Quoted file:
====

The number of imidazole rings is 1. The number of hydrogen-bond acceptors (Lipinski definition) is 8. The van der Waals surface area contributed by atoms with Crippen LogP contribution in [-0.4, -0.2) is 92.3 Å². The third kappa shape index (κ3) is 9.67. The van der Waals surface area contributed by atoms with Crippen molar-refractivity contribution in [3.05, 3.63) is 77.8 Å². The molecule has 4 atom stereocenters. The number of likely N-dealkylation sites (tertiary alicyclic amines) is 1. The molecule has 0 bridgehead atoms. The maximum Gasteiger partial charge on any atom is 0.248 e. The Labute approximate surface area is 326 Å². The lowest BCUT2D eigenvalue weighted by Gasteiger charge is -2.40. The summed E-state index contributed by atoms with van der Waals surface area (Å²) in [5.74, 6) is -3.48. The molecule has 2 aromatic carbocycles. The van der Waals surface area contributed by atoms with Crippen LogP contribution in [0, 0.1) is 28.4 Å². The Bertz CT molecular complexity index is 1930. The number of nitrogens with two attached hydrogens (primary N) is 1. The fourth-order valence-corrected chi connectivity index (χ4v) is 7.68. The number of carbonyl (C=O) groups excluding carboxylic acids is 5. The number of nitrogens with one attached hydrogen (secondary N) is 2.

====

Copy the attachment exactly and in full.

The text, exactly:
The number of imidazole rings is 1. The number of hydrogen-bond acceptors (Lipinski definition) is 8. The van der Waals surface area contributed by atoms with Crippen LogP contribution in [-0.4, -0.2) is 92.3 Å². The third kappa shape index (κ3) is 9.67. The van der Waals surface area contributed by atoms with Crippen molar-refractivity contribution in [3.05, 3.63) is 77.8 Å². The molecule has 4 atom stereocenters. The number of likely N-dealkylation sites (tertiary alicyclic amines) is 1. The molecule has 0 bridgehead atoms. The maximum Gasteiger partial charge on any atom is 0.248 e. The Labute approximate surface area is 326 Å². The lowest BCUT2D eigenvalue weighted by Gasteiger charge is -2.40. The summed E-state index contributed by atoms with van der Waals surface area (Å²) in [5.74, 6) is -3.48. The molecule has 2 aromatic carbocycles. The van der Waals surface area contributed by atoms with Crippen LogP contribution in [0, 0.1) is 28.4 Å². The Bertz CT molecular complexity index is 1930. The number of nitrogens with two attached hydrogens (primary N) is 1. The fourth-order valence-corrected chi connectivity index (χ4v) is 7.68. The number of carbonyl (C=O) groups excluding carboxylic acids is 5. The number of nitrogens with one attached hydrogen (secondary N) is 2.